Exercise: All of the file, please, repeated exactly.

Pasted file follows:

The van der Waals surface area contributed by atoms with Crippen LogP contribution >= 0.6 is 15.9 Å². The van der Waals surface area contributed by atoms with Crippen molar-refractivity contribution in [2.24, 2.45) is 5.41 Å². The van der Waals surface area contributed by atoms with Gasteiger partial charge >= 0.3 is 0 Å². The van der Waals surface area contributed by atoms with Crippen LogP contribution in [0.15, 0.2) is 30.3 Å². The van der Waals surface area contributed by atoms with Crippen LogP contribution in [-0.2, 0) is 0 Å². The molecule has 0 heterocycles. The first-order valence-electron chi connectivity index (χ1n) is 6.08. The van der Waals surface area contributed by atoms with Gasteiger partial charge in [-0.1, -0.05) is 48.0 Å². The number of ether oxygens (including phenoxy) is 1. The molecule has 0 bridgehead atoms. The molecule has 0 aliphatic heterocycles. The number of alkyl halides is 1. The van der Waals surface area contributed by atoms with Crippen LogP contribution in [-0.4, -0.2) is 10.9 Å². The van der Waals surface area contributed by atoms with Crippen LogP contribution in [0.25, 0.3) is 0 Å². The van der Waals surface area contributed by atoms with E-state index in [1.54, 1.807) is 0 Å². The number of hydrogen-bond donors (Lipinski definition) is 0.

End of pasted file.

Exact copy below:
The van der Waals surface area contributed by atoms with Crippen LogP contribution >= 0.6 is 15.9 Å². The van der Waals surface area contributed by atoms with Crippen molar-refractivity contribution in [2.24, 2.45) is 5.41 Å². The van der Waals surface area contributed by atoms with Gasteiger partial charge >= 0.3 is 0 Å². The van der Waals surface area contributed by atoms with Crippen LogP contribution in [0.15, 0.2) is 30.3 Å². The van der Waals surface area contributed by atoms with Crippen LogP contribution in [-0.2, 0) is 0 Å². The molecule has 0 heterocycles. The first-order valence-electron chi connectivity index (χ1n) is 6.08. The van der Waals surface area contributed by atoms with Gasteiger partial charge in [-0.1, -0.05) is 48.0 Å². The number of ether oxygens (including phenoxy) is 1. The molecule has 0 bridgehead atoms. The molecule has 0 aliphatic heterocycles. The number of alkyl halides is 1. The van der Waals surface area contributed by atoms with Crippen LogP contribution in [-0.4, -0.2) is 10.9 Å². The van der Waals surface area contributed by atoms with Crippen LogP contribution in [0.25, 0.3) is 0 Å². The van der Waals surface area contributed by atoms with E-state index in [1.54, 1.807) is 0 Å². The number of hydrogen-bond donors (Lipinski definition) is 0.